Biopic sympathizes with chaotic lives of former figure skater, and her family
January 18, 2018
Nothing in “I, Tonya”—or, perhaps more accurately, the life of Tonya Harding—is easy to understand. She says so herself at the end of the film: “There’s no such thing as the truth. Everyone has their own truth.”
The film makes this distinction clear through its use of a non-linear narrative, combining present-day mock interviews with flashbacks that span nearly two decades. The three principles in the film include the titular former figure skater Tonya Harding (Margot Robbie), her insecure and abusive ex-husband Jeff Gillooly (Sebastian Stan) and her hard drinking, cigarette-smoking, manipulative mother, LaVona Golden (Allison Janney).
All three characters have their own truths when it comes to the planning and execution of the infamous 1994 incident involving the attack on Harding’s chief rival, Nancy Kerrigan, just prior to the Winter Olympics. Because director Craig Gillespie and screenwriter Steven Rogers opt for sympathetic, nuanced portrayals of the deeply flawed characters, we as the audience are given the task of forming—you guessed it—our own truth as well.
To most, the name “Tonya Harding” rings the same bells as “Balloon Boy” and “Octomom.” We see them all as nothing more than regular folk who gained national notoriety due to the exploitative nature of the 24-hour news cycle. But until Balloon Boy and Octomom get the biopic treatment, I’m going to focus my efforts on trying to reckon with the dramatization of the very complicated life of Tonya Harding.
“I, Tonya” portrays Harding as a prodigiously talented figure skater. After all, she was the first American woman to ever land a triple axel—a supremely difficult jump that only seven other women in the history of the sport have ever done. But tragically, she fell victim to both industry standards (the judges would give the working-class Harding lower scores based on her homemade outfits and perceived lack of class) and circumstance (her controlling mother, harmful ex-husband, etc).
Margot Robbie’s performance as Harding is nothing short of masterful—immersive yet definitive. Deftly altering her approach based on the various challenging points in Harding’s life, Robbie captures all of the difficult physical movements and emotions required to play the part.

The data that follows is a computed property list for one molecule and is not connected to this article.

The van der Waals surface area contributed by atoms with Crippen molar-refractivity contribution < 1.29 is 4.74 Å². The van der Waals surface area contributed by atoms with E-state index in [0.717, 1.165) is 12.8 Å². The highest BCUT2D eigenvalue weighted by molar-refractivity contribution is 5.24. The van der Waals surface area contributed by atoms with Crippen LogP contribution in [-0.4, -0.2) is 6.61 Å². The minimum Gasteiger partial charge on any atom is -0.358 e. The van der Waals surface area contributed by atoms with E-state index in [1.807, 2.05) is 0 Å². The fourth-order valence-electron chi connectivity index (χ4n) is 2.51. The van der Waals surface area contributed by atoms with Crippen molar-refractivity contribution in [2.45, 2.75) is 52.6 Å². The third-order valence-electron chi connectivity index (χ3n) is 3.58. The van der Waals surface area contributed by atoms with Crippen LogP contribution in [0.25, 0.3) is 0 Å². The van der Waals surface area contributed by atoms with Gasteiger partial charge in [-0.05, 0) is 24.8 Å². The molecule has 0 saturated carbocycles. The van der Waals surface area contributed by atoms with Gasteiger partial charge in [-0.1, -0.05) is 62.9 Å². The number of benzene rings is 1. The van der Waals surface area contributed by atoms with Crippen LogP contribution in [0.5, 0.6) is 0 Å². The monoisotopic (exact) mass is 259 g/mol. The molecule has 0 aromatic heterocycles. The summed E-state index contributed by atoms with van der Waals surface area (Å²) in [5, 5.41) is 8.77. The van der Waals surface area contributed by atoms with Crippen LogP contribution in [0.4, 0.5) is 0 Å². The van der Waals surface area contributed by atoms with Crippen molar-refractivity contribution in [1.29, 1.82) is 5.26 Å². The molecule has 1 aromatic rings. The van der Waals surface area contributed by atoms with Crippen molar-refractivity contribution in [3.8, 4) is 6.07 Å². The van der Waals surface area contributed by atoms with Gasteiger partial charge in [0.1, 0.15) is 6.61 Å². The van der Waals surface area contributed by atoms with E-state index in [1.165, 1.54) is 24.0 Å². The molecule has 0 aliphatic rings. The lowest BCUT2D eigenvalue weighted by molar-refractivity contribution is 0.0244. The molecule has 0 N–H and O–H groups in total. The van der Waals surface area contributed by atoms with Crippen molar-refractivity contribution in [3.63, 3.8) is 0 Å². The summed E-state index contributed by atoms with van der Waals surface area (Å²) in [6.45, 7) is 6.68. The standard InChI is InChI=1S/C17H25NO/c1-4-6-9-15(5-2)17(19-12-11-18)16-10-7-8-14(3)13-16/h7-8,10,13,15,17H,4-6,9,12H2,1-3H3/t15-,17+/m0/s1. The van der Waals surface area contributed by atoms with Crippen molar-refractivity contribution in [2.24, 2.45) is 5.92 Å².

In a silent but powerful scene, Robbie stares into a mirror prior to competition. The scene lasts a full minute and merely consists of Robbie trying to force a smile through tears and an uncomfortable amount of makeup. It’s a subtle showcase, but one that proves Robbie has no ceiling when it comes to can’t-take-myeyes-off-of-them charisma.
Sebastian Stan does his best to hold his own opposite Robbie, but falls short in many instances—though, this is far and away his best on-screen work to date. Stan’s Jeff Gillooly functions mainly as Harding’s main supporter and abuser—an oscillation that permeates throughout the film.
Yes, Gillooly loves her. He says so, he buys her favorite dessert (Dove bars) and he cheers for her at her competitions. But he also degrades her, slaps her around and points a gun in her face.
At one point, Harding discusses leaving him but decides not to, deciding she was willing to put up with abuse—and even believe it was her own fault—as long as she had someone who told her “I love you.” Heartbreaking, but moments like that are what make this film a uniquely sympathetic experience—one that shows us how conflicting abusive relationships can be.
Finally, this brings us to Allison Janney’s performance as LaVona Golden. Janney is sure to get an Oscar nomination for her ferocious performance that mainly consists of boozing and swearing. But Janney—as she has done so consistently throughout her entire career— brings a grounded humanity to her character.
Janney qualifies Golden’s lifelong pushing of Tonya’s skating abilities (“I made you a champion. That’s the sacrifice a mother makes.”) and her dedication to her daughter (“Every penny I made went to you”). Janney’s fragility and fallibility make her easier to love, even when she tries so damn hard to make us hate her.
Rounding out the cast is Julianne Nicholson as Harding’s skating coach (perhaps the only purely decent character in the film) and Paul Walter Hauser as Gillooly’s friend and coconspirator, Shawn Eckhardt. Hauser steals every single scene he’s in, hilariously playing on his character’s delusions of grandeur (he thinks he’s a counter-terrorist expert, despite still living with his parents).
Perhaps the most impressive thing that the film accomplishes is making us care about a person we all thought of as nothing more than a punchline. That in and of itself signifies a talented filmmaking team in Gillespie and Rogers.
Having said that, the duo falls short in regards to some of the stylistic choices made in the film. Though the film makes extensive use of its erratic narrative, breaking of the fourth wall, sweeping tracking shots and ‘70s rock ‘n’ roll soundtrack, much of the inspiration reads as derivative and vapid. We’ve seen it all before—and done better—from Martin Scorsese, Quentin Tarantino and Paul Thomas Anderson. When you aim to be great, you get compared to the greats—for better or worse.
Though “I, Tonya” is no masterpiece, it is still an entertaining and enlightening film that brings new light to the life of Tonya Harding.
Given our current national climate—one that includes fake news and exposing Hollywood predators—Tonya’s mantra of “everyone has their own truth” echoes louder than ever.
Contact Jimmy Flynn at firstname.lastname@example.org or call (408) 554-4852.